A couple of months ago we were told that a Pictish marker had been isolated, see here for example.  All very interesting and who knows it might even turn-out to be true ...... possibly.  One of the flies in the ointment of this Pictish theory is a possible hotspot that shares the same marker, L1335+, which is said to be centred in Radnorshire.  It's even got a name "Wales II Cadwgon."

Why Cadwgon?  Well here it get's a bit daft.  The marker turned up in some fellow called Miles whose ancestor took part in Radnorshire's Quaker migration to Pennsylvania in the 17C.  With a complete misunderstanding of how Welsh surnames are formed, this Miles was then assumed to be linked to the Miles family of Kinnerton* - who by the way preserved the Book of Taliesin for posterity.  The Kinnerton Miles family traced it's ancestry to the 11C ruler of East Central Wales, Cadwgan ab Elystan Glodrydd, hence "Wales II Cadwgon."

Of course this may all be true.  We're talking about male-to-male Y-chromosones here, and although democrats like to think they're the direct descendant in the male-line from some hardy medieval peasant, chances are they're not.  Bottlenecks ensure you're far more likely to be a male-line descendant of a roguish prince or baron, someone like Cadwgan ab Elystan Glodrydd.

So let's accept for a moment that Pictish ancestry can indeed be identified and that the Radnorshire examples are also descendants of Picts.  Is there any historical evidence?  Now I've posted a theory that minor kingdoms like Gwerthrynion and Arwystli were formed to protect the headwaters of the Wye and the Severn from 5C Irish expansion - see here.  Who better to add a bit of backbone than to import a few warlike Pictish mercenaries to the area.  Of course that's just my outlandish theory, so here's something a bit more  substantial from the Jesus College MS 20 genealogies: 

Einyaw a Katwallawn llawhir Deu vroder oedynt. Ac eu dwy vam oedynt chwioryd merchet y didlet brenhin gwydyl fichti ym pywys.

The relevant bit translates as "Didlet king of the gwydyl fichti in Powys." The gwydyl fichti meaning either Irish Picts or wild Picts but definitely Picts.

Radnorshire Picts?  Perhaps our friends at Llwyth Elystan need to get tested, perhaps they already have?

* That's Kinnerton in Radnorshire not the one in Flintshire

Thursday, August 08, 2013

Songs of the Defeated

Something new everyday and today I found out about Aikake.  Now Hawaii may have a whole lot more devolved powers than anything envisaged for Wales, but clearly too little and far too late.  When you've ended up as a less than 6% minority in your own country then living in a shack on a beach seems a pretty good option.

Of course we're all supposed to abhor such narrow nationalism and that beauty spot clearly needs a golf course ..... book 'em Danno!

UPDATE:  These people were evicted from the beach in 1996, no golf course yet though - or even a windfarm - probably due to the proximity of a US Army live-fire training area.

Thursday, August 01, 2013

The talented Mr Henry

Richard Wyn Jones' new book (see previous post) provoked quite a reaction on twitter, well two tweets at least.  But then as Professor Jones pointed out there's a reluctance in Wales to get to grips with the real history of Welsh fascism rather than banging-on about Saunders Lewis.  Let's try and help fill in one or two blanks.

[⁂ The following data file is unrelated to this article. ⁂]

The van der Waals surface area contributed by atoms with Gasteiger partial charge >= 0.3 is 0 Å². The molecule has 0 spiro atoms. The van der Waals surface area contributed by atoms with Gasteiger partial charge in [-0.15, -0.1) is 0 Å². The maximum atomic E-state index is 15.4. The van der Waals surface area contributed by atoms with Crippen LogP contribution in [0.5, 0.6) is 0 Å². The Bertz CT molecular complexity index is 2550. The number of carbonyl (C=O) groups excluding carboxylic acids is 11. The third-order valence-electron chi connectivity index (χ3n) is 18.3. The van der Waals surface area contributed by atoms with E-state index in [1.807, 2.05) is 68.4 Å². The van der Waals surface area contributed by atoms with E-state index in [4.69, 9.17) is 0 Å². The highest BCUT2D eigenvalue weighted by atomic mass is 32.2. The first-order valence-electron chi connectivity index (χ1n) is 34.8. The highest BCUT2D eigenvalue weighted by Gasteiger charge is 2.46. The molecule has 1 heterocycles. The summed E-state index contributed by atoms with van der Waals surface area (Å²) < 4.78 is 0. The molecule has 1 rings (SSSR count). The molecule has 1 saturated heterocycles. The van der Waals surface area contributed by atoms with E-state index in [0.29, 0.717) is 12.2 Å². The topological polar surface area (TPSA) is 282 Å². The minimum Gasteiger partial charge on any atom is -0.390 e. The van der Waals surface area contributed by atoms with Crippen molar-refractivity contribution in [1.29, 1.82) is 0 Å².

To students of British fascism Leigh Vaughan-Henry is one of the more obnoxious Jew haters of the 1930s.  A one time director of music for the British Union of Fascists, a "notorious pro-Nazi" according to the Home Office and someone suspected of having links with German intelligence.  Little wonder that he was picked-up in the summer of 1940 and sat out the rest of the war in various of His Majesty's establishments.

Dig a little deeper and you find that Leigh Henry - the Vaughan was a later addition - was born in Liverpool in 1889, the son of a man who features in the Dictionary of Welsh Biography, John Henry the Porthmadoc born composer of favourites such as Gwlad y Delyn.  Young Leigh was also a talented musician and joined Edward Gordon Craig as director of music at his experimental theatre institute in Florence. Leigh Henry was fortunate to avoid the bloodbath of the First World War as a civilian internee in the Ruhleben Camp; while, back home, his wife Nancy - they had married in 1911 - pursued a friendship with D H Lawrence.

It was in the 1920s, after the closure of his radical cultural journal Fanfare that Leigh Henry returned with a vengeance to his Welsh roots.  He joined the Gorsedd in 1923 and often figured in Eisteddfodic proceedings as a composer, conductor and lecturer.  His poetry and short-stories were published in magazines such as Welsh Outlook and he appeared regularly on the radio. In 1926 for example Henry hosted a St David's Day programme of Welsh folk music on 2LO.  A pleasant appointment at this time must have been as musical adviser to Clara Novello's Royal Welsh Ladies Choir on a tour of Australia and Noth America.

Divorced from his first wife, Leigh Henry was briefly married, it seems, to the vivacious American war correspondent Paula Lecler - forgotten now, but a woman whose globe trotting derring-do made Martha Gellhorn look like a stay-at-home.  Subsequently Henry married (bigamously it later transpired) a German woman, while always paying attention to wealthy ladies such as Winifred Coombe-Tennant and his fellow composer and musicologist Margaret Glyn.  The latter left him her fortune in 1945.  Shortly before she died Henry is said to have conducted the Liverpool Philharmonic Orchestra in a symphony composed by Glyn at the 1945 National Eisteddfod.

A Radnorshire connection?  Well Henry wrote a biography and a rather badly received play about the composer John Bull (1563-1628), although he was unaware that Bull probably came from Old Radnor.

Leigh Henry died in 1958, having seemingly managed to keep his various identities quite separate - the progressive English musicologist and composer, the Welsh eisteddfodwr and the Union Jack waving anti-Semite.